Governor Northam orders schools, non-essential businesses to close

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RICHMOND—Virginia Governor Ralph Northam Monday issued Executive Order Fifty-Three, which closed K-12 schools statewide for the remainder of the academic year. The order also closed certain non-essential businesses and banned all gatherings of more than ten people.

The order went into effect at 11:59 p.m. on Tuesday, March 24, and will remain in place until 11:59 p.m. on Thursday, April 23.

“This is an unprecedented situation, and it requires unprecedented actions to protect public health and save lives,” said the governor. “I know the next several weeks will be difficult. These restrictions on non-essential businesses will create hardships on the businesses and employees affected. But they are necessary, and we do not undertake them lightly. I am calling on Virginians to sacrifice now, so that we can get through this together.”

Virginia is launching a statewide media campaign to ensure Virginians fully understand their risk and do their part to stop the spread of COVID-19. The commonwealth’s “Health in Your Hands” campaign will include radio and television spots as well as statewide billboards and highway signs.

The statewide ban of all gatherings of more than 10 people does not include those that involve the provision of health care or medical services; access to essential services for low-income residents, such as food banks; operations of the media; law enforcement agencies; or operations of government.

The order closing schools covers grade K through 12. The Virginia Department of Education (VDOE) will issue guidance to help divisions execute plans to continue instruction while ensuring students are served equitably, regardless of income level, access to technology, English learner status or special needs.

This includes options for additional instruction through summer programming, integrating instruction into coursework next year and allowing students to make up content. VDOE will submit a waiver to the federal government to lift end-of-year testing requirements and is exploring options to waive state mandated tests.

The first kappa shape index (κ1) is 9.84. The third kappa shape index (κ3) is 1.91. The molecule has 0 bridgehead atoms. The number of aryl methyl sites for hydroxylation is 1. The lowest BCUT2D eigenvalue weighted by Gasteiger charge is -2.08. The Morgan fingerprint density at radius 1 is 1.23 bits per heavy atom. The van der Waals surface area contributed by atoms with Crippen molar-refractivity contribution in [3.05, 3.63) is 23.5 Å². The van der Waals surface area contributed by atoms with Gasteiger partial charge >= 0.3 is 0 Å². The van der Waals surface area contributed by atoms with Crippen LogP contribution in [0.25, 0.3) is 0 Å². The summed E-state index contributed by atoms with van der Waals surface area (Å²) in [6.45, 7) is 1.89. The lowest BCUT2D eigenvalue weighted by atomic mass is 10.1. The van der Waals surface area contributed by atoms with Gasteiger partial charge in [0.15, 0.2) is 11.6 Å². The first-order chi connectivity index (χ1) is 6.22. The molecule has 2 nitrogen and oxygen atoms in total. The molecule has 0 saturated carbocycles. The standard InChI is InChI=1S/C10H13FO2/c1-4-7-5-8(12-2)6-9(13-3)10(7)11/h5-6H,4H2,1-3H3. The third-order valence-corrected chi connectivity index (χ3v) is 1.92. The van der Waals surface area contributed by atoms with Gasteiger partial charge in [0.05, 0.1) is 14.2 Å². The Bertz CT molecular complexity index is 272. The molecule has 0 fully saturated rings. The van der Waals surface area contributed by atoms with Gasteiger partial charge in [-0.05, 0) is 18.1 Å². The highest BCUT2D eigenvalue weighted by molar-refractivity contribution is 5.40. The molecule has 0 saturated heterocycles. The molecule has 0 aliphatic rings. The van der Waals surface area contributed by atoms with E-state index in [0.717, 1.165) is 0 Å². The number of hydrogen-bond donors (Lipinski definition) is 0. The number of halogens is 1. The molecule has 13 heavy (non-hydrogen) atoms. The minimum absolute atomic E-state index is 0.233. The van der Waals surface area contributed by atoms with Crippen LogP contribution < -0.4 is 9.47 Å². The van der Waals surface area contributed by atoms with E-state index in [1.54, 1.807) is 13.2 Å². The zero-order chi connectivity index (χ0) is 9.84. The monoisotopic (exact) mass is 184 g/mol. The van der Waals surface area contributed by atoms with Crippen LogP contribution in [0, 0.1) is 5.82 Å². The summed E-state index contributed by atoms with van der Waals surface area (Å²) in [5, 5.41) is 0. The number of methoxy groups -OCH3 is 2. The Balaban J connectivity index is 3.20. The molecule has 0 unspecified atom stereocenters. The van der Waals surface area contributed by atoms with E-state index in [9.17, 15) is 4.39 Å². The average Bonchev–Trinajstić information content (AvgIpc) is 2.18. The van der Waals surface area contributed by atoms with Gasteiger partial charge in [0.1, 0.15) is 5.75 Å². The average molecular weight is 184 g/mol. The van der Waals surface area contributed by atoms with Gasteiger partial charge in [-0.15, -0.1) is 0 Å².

Under the provisions of the executive order, the following recreation and entertainment businesses are considered non-essential and were closed to the public as of 11:59 p.m. on Tuesday, March 24:

Theaters, performing arts centers, concert venues, museums and other indoor entertainment centers.

Fitness centers, gymnasiums, recreation centers, indoor sports facilities and indoor exercise facilities.

Beauty salons, barber shops, spas, massage parlors, tanning salons, tattoo shops and any other location where personal care or personal grooming services are performed that would not allow compliance with social distancing guidelines to remain six feet apart.

Racetracks and historic horse racing facilities.

Bowling alleys, skating rinks, arcades, amusement parks, trampoline parks, fairs, arts and craft facilities, aquariums, zoos, escape rooms, indoor shooting ranges, public and private social clubs and all other places of indoor public amusement.

All dining and congregation areas in the following establishments were closed to the public as of 11:59 p.m. on Tuesday, March 24. These establishments may continue to offer delivery and/or takeout services. They include restaurants, dining establishments, food courts, farmers markets, breweries, microbreweries, distilleries, wineries and tasting rooms.

The executive order declares that the following retail businesses are considered essential and may remain open during normal business hours: grocery stores, pharmacies and other retailers that sell food and beverage products or pharmacy products, including dollar stores and department stores with grocery or pharmacy operations; medical, laboratory and vision supply retailers; electronic retailers that sell or service cell phones, computers, tablets and other communications technology; automotive parts, accessories, and tire retailers as well as automotive repair facilities; home improvement, hardware, building material and building supply retailers; lawn and garden equipment retailers; beer, wine, and liquor stores; retail functions of gas stations and convenience stores; retail located within healthcare facilities; banks and other financial institutions with retail functions; pet stores and feed stores; printing and office supply stores; and laundromats and dry cleaners.

All essential retail establishments must, to the extent possible, adhere to social distancing recommendations, enhanced sanitizing practices on common surfaces and other appropriate workplace guidance from state and federal authorities.

Any brick-and-mortar retail business not listed above must limit all in-person shopping to no more than 10 patrons per establishment, adhere to social distancing recommendations, sanitize common surfaces and apply relevant workplace guidance from state and federal authorities. If any such business cannot adhere to the 10-patron limit with proper social distancing requirements, it must close.

Professional businesses not listed above must utilize telework as much as possible. Where telework is not feasible, such businesses must adhere to social distancing recommendations, enhanced sanitizing procedures and apply relevant workplace guidance from state and federal authorities, including CDC, OSHA, and the Virginia Department of Labor and Industry.

Businesses in violation of this order may be charged with a Class 1 misdemeanor.

Nothing in Executive Order Fifty-Three limits the provision of health care or medical services, access to essential services for low-income residents, such as food banks; the operations of the media; law enforcement agencies; or operations of government.